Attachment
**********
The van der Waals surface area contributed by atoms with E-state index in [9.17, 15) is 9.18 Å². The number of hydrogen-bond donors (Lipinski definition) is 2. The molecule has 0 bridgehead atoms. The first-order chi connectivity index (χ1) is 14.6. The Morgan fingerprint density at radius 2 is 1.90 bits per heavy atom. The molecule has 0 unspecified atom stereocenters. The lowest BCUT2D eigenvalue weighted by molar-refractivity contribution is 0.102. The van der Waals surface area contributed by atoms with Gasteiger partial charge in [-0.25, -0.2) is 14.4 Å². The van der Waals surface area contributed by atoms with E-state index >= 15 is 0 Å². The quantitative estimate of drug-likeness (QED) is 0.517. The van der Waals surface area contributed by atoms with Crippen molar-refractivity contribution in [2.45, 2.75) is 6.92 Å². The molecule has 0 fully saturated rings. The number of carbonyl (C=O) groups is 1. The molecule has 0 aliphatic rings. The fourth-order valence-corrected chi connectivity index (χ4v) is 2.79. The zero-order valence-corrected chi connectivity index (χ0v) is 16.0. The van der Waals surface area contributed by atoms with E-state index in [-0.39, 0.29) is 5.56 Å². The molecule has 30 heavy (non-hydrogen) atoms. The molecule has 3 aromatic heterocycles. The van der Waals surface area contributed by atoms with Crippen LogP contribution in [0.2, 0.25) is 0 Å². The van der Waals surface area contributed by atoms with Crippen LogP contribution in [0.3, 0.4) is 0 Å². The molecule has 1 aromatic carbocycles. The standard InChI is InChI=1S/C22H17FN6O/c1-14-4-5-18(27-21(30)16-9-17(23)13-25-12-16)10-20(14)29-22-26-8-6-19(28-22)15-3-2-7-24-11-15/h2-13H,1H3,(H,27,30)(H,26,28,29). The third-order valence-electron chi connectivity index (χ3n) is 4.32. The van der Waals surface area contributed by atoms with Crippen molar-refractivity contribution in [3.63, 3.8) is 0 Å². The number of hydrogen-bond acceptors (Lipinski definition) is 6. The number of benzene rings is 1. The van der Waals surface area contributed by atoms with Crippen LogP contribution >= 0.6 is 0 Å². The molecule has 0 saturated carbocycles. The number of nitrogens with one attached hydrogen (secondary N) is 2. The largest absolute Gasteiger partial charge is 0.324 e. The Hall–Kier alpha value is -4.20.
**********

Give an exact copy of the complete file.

The van der Waals surface area contributed by atoms with E-state index in [9.17, 15) is 9.18 Å². The number of hydrogen-bond donors (Lipinski definition) is 2. The molecule has 0 bridgehead atoms. The first-order chi connectivity index (χ1) is 14.6. The Morgan fingerprint density at radius 2 is 1.90 bits per heavy atom. The molecule has 0 unspecified atom stereocenters. The lowest BCUT2D eigenvalue weighted by molar-refractivity contribution is 0.102. The van der Waals surface area contributed by atoms with Gasteiger partial charge in [-0.25, -0.2) is 14.4 Å². The van der Waals surface area contributed by atoms with E-state index >= 15 is 0 Å². The quantitative estimate of drug-likeness (QED) is 0.517. The van der Waals surface area contributed by atoms with Crippen molar-refractivity contribution in [2.45, 2.75) is 6.92 Å². The molecule has 0 fully saturated rings. The number of carbonyl (C=O) groups is 1. The molecule has 0 aliphatic rings. The fourth-order valence-corrected chi connectivity index (χ4v) is 2.79. The zero-order valence-corrected chi connectivity index (χ0v) is 16.0. The van der Waals surface area contributed by atoms with E-state index in [-0.39, 0.29) is 5.56 Å². The molecule has 30 heavy (non-hydrogen) atoms. The molecule has 3 aromatic heterocycles. The van der Waals surface area contributed by atoms with Crippen LogP contribution in [0.2, 0.25) is 0 Å². The van der Waals surface area contributed by atoms with Crippen LogP contribution in [0.3, 0.4) is 0 Å². The molecule has 1 aromatic carbocycles. The standard InChI is InChI=1S/C22H17FN6O/c1-14-4-5-18(27-21(30)16-9-17(23)13-25-12-16)10-20(14)29-22-26-8-6-19(28-22)15-3-2-7-24-11-15/h2-13H,1H3,(H,27,30)(H,26,28,29). The third-order valence-electron chi connectivity index (χ3n) is 4.32. The van der Waals surface area contributed by atoms with Crippen molar-refractivity contribution in [3.63, 3.8) is 0 Å². The number of hydrogen-bond acceptors (Lipinski definition) is 6. The number of benzene rings is 1. The van der Waals surface area contributed by atoms with Crippen LogP contribution >= 0.6 is 0 Å². The molecule has 0 saturated carbocycles. The number of nitrogens with one attached hydrogen (secondary N) is 2. The largest absolute Gasteiger partial charge is 0.324 e. The Hall–Kier alpha value is -4.20.